In exchange, China declared that "peaceful reunification" with the island was its "fundamental policy," but it refused to renounce the use of force against Taiwan. It has proposed negotiations with Taiwan on reunification from time to time, but, while bilateral economic ties have grown steadily, the island has refused to meet demands that it recognize Beijing's sovereignty.
Since 1982, Taiwan has been a major U.S. arms client. In one landmark decision during the election campaign in 1992, then-President George Bush approved a $6 billion sale of F-16 warplanes to Taiwan in a deal which Beijing argued was a blatant violation of the 1982 communique.
While the Clinton administration continued to sell weapons to Taiwan during the 1990s, it also rejected many of the island's requests, particularly for weapons, such as submarines, which were considered offensive, rather than defensive in nature.
That is why Bush's approval of many of the systems blocked by Clinton is so significant. "They're trying to send China a message that they're not the Clinton administration," said Manning. "I think they've succeeded in that."
As explained by administration officials, all of the weapons are being sent for defensive purposes. "We think there is nothing in this package for China to fear," a senior White House official, told reporters. The official insisted that all transfers were based on the threat posed by China to Taiwan.
A number of factors have bolstered Taiwan's case for more weapons over the past year, including the steady build-up by China of short-range missiles along the coast opposite the island; Beijing's acquisition of a number of Russian planes and warships, including submarines, which could be used in any assault on the island; and, most important, the publication by Beijing of a White Paper in early 2000 which made explicit the possibility of a Chinese military action if negotiations on reunification were thwarted.
While Taiwan has always been championed by right-wing Republicans, it has also attracted increasing support from Democrats in recent years, particularly as it has moved from a one-party dictatorship to a vibrant, multi-party democracy.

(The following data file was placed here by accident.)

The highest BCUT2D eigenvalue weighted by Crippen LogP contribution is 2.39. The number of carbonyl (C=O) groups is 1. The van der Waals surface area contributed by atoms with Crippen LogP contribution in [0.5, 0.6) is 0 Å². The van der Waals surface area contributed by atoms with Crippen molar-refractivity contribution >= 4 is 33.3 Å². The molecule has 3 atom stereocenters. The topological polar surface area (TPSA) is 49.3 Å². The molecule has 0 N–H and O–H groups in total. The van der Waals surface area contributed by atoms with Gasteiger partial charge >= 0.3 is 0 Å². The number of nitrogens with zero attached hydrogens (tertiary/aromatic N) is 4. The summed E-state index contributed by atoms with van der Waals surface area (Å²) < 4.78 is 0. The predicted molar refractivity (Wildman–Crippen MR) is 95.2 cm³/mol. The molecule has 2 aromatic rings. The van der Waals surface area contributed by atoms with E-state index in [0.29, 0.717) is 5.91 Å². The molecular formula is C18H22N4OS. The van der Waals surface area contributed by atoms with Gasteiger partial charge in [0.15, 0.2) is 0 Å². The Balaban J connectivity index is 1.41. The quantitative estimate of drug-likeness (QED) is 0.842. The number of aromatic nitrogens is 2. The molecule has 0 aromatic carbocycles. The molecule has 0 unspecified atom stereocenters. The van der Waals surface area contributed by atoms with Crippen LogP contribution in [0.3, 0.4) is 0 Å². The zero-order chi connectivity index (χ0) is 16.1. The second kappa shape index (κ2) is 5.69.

Last year's unprecedented election victory by the opposition only increased the level of public support for the island in the United States, just as it compounded China's concerns that, under Chen's government, Taiwan may seek formal independence.
It is in this context that Beijing is so concerned about U.S. arms sales to Taiwan. In China's view, if Taiwan feels that it can thwart a Chinese invasion or pierce a blockade, it will have little incentive to engage serious negotiations leading to reunification.
Still, Beijing can take some consolation in Bush's refusal for now to sell the more sophisticated Aegis-equipped destroyers which, according to Gershman, would have meant a "de facto military alliance" between Washington and Taipei.
"China will bluster at first," said Gershman, "but I don't think they'll react immediately, in part because they badly want the Olympics and the APEC summit (scheduled for October in Shangai)." After these events, however, China may respond in several ways that would rouse Washington's ire, including sending sensitive technology to Pakistan or Iraq and accelerating its arms build-up along the southern coast by deploying more missiles more quickly and buying more Russian ships and planes.
April 28, 2001 (http://www.monitor.net/monitor) All Rights Reserved. Contact firstname.lastname@example.org for permission to use in any format.